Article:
Do the research, ask the tough questions, and don’t forget to ask the questions that seem silly or dumb. It might feel uncomfortable at first, but you need to swallow your pride and talk to other experts.
We guarantee if you think a question is dumb, several other people have had the same question but weren’t brave enough to ask it. Be the brave question-asker. The more expert voices you gather for researching your topic, the stronger your content will be.
Finally, if possible, interact with the product as much as possible. While this might not be research per se, it will enable you to ask better, more specific questions.
2. Create Your Documentation Plan
Don’t be hasty. Layout your plans before putting proverbial ink to the page.
A Documentation Plan is an official roadmap that technical writing teams build. It creates a structural outline, procedural consistency, and ensures that everyone is on the same page before getting started. Documentation Plans may differ slightly between organizations, but they share many common elements: scope and objectives, time estimates, workflows, resources, etc.
A common planning document among project managers is the Product Requirements Document (PRD). Your technical documentation team should be familiar with the PRD, and there shouldn’t be any glaring differences between the key parts of the PRD and your Documentation Plan. Rather than laying your plans separately from the ground up, coordinate your Documentation Plan with the PRD.
In short, the PRD lists what your product does, how it does it, and the more crucial granular details behind it. From the PRD, you’re going to want to look out for things such as:
- Product details
- Audience details
- Details relating to content requirements
By no means is that an exhaustive list, but it’s a good start. If you’re looking to go further in-depth on PRDs, check out this article: Product Requirements Document: The PRD Is the Word.
3. Consider Content Reuse
How much content does your organization have that is identical or similar enough to be reused multiple times in different content deliverables?
When you’ve looked at your content and gauged where you can reuse parts of it in different places, reuse will save you the time-consuming task of replicating the same content over and over again.
In a Component Content Management System (CCMS) like Heretto, you build content in components — like blocks. Each block can exist on its own as a standalone component. Stacking several blocks together builds a document, a whole piece of finished content.
When a block can be used in more than one document, content reuse lets you write that block once and use it in multiple places. Then, if that block needs to be updated in the future, it only needs to be updated in the original block, and those updates will populate everywhere the block is used.
Even when you are creating content for a new product, there will likely be a fair amount of overlap with existing products. Find those overlaps and take note. Don’t think of content blocks as being limited to a single document, product, or deliverable. This can be a massive time and money saver. Calculating potential reuse throughout your content repository is an initial investment that stands to bear fruitful returns.
Need some help grasping reuse? Piece of cake. Or pie: DITA Reuse, Pie, and How Copy-Pasting Content Is Copy-Wasting Time.
4. Identify Gaps in Your Content
Once you’ve identified the opportunities for reuse within your content library, you have a clear view of the remaining gaps in your content.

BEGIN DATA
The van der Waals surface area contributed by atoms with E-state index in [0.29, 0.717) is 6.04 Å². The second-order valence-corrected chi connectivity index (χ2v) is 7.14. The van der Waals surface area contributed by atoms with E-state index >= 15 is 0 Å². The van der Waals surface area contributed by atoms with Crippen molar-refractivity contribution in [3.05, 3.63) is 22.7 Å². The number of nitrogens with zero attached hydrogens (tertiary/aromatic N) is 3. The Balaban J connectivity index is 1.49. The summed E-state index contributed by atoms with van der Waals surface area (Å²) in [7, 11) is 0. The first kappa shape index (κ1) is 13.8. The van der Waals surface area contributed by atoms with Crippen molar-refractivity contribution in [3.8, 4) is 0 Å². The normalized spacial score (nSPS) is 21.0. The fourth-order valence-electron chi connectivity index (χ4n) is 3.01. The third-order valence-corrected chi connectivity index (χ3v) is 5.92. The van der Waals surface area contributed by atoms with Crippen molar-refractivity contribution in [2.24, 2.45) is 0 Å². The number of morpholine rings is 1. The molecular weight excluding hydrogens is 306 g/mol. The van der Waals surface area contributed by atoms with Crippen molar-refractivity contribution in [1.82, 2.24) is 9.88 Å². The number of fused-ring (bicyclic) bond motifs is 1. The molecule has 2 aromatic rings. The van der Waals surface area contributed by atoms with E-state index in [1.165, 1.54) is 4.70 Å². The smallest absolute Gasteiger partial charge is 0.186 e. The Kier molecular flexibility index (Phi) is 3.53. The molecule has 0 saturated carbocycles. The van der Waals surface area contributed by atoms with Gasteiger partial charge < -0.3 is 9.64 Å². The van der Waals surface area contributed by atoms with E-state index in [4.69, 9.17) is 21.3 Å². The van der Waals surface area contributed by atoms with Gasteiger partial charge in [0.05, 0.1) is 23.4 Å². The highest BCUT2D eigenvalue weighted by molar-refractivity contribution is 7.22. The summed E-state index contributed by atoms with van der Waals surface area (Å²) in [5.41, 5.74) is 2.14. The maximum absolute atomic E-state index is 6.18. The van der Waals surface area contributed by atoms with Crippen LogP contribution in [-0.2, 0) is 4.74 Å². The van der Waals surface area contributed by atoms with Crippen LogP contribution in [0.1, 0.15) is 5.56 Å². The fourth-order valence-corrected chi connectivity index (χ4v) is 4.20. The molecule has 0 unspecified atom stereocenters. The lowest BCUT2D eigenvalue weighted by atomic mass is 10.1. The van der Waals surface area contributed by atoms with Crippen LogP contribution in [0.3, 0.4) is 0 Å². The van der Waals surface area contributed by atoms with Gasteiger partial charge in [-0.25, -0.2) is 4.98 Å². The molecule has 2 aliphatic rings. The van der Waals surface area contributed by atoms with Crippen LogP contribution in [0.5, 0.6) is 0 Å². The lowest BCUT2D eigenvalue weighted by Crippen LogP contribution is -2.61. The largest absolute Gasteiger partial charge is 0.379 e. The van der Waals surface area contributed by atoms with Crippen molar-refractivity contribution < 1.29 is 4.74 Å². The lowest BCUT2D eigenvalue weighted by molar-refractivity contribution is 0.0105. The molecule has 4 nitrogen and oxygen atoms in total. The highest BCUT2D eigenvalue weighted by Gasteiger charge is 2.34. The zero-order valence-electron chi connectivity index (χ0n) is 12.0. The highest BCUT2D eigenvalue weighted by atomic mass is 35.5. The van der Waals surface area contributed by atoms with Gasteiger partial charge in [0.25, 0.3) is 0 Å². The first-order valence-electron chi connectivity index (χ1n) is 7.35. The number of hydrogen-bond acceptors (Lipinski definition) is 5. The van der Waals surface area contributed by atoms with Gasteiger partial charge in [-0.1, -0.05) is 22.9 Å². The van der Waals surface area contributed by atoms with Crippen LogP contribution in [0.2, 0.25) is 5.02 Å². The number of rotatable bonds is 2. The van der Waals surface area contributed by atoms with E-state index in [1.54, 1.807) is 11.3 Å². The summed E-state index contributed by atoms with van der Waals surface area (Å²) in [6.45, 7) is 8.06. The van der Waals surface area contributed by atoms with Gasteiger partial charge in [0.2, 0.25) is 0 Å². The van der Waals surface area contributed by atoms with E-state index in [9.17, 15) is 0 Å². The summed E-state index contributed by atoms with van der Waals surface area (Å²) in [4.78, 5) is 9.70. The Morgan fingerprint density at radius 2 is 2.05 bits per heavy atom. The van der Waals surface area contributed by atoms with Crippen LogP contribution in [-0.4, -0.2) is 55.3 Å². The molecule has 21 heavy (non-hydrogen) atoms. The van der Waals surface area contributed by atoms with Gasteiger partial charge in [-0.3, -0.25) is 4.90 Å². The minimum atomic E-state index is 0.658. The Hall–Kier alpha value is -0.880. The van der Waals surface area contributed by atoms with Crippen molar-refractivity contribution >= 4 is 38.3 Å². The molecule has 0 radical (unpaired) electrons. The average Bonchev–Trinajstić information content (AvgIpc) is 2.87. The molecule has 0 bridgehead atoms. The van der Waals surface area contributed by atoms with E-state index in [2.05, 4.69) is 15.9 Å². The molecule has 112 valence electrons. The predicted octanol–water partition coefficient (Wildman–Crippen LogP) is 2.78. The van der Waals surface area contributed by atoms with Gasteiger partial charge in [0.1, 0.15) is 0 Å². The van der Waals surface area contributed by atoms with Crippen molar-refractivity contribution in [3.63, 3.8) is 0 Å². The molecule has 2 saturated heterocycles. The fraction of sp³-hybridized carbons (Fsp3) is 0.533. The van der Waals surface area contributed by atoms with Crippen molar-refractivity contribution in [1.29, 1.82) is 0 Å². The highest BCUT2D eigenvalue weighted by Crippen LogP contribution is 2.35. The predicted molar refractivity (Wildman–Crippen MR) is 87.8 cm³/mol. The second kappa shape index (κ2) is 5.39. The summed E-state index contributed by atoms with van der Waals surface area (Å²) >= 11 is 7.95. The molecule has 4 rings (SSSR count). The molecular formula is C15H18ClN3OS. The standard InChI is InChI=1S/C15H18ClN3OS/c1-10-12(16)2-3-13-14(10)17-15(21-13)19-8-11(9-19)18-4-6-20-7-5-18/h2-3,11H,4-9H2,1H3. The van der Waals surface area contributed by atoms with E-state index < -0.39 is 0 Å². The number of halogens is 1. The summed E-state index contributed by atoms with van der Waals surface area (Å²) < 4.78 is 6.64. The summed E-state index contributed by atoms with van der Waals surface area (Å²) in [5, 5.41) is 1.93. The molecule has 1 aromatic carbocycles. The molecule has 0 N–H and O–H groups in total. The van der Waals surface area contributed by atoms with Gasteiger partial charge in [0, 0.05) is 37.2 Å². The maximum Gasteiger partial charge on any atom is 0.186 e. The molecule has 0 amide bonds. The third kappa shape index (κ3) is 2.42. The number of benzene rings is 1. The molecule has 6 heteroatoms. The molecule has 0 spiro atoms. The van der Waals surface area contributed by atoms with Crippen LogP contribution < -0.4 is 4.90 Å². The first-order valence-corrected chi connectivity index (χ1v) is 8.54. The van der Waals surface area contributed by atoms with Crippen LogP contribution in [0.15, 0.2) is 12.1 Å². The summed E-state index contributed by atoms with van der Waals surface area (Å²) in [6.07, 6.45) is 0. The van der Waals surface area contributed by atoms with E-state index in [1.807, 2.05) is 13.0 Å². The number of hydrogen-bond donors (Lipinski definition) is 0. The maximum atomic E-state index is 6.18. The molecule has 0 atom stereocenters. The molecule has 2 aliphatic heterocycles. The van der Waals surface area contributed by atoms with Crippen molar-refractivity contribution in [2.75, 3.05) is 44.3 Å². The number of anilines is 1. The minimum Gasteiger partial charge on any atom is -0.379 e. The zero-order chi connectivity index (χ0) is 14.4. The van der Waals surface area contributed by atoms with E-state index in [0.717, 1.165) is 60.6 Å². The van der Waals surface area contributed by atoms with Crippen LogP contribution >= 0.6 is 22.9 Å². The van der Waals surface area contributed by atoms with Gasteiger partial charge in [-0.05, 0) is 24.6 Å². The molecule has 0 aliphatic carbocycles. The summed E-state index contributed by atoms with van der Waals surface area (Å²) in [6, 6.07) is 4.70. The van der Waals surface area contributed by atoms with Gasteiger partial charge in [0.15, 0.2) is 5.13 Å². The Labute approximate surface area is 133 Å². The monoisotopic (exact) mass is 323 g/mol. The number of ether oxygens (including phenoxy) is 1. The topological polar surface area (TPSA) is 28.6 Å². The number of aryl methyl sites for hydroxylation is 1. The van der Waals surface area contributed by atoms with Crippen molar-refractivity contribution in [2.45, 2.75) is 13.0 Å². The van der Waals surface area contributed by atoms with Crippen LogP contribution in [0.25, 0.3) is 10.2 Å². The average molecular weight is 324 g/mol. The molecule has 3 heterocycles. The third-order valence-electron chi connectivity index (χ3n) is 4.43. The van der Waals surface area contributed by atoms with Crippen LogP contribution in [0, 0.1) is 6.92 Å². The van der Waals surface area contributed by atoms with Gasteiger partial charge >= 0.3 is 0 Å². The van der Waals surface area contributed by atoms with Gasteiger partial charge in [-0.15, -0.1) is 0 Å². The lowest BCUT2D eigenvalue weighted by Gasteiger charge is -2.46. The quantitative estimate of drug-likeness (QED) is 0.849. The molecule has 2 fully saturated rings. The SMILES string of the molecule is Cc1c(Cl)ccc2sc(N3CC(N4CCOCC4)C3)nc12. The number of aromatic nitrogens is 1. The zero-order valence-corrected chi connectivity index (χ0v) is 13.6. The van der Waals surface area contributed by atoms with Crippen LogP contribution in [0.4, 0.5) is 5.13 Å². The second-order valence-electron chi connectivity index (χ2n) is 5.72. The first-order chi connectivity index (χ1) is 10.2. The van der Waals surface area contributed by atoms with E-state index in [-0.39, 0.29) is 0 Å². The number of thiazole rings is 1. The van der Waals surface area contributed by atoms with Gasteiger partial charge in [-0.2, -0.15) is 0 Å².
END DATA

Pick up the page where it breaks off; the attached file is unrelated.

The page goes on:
Identifying these gaps is a critical step. Think about every component of content as a chunk of road or highway. Your reader is following a predetermined highway of knowledge that you’ve laid before them. Now imagine that suddenly they come to a large gap in the road where there should be a bridge.
Technical content is similar but much more subtle. Getting users to understand a direction is a task that can’t afford gaps. Frustrated users are much more likely to search for answers elsewhere, like YouTube videos and online forums, or search for products elsewhere.
Taking an occasional content inventory is necessary for identifying content gaps that may lead to user experience pain points. What’s more? Users will often straight-up tell you where something is lacking, unclear, or difficult to parse. Use their feedback alongside your own content self-analysis and close those knowledge gaps.
5. Write, Review, Test, and Deploy Your Content
Get it done. Get it done well. Be proud of it.
Finally, the part that you love. Writing. I’m not going to use a lot of space telling you how to do a job you know how to do, just some baseline things to remember when writing:
- Remember your audience and write for them
- Avoid knowledge assumptions about your audience
- Focus on the BLUF (bottom line upfront)
- Be concise, but don’t sound robotic
- Think about tagging any potential variable content (product names, company names, feature names, etc.) that you may need to access down the road
Once the content is written, or perhaps during the writing phase, get the eyes of experts involved. Make sure that during reviews, the right people see the right documentation. Just like finding the right experts during research, you also need to find the right experts during the review phase.
When the right eyes see and review the right content, your job as an editor is leagues simpler. When you’re done there, take a moment to see what your content will look like live. Preview test runs will help identify any remaining errors, however minuscule. Plus, you can see how great your work looks and be proud of it before sending it to the world.
Write Technical Documentation Like A Pro Today
What are you doing? Go get your expert-level technical documentation content in front of your audience!
Still not sure it’s up to par? Heretto’s multi-channel publishing capability allows you to create your content once and publish it to every output your organization uses. Faster, better, easier content that you have every right to be proud of.
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With Heretto you can cut down on content production costs while enabling growth.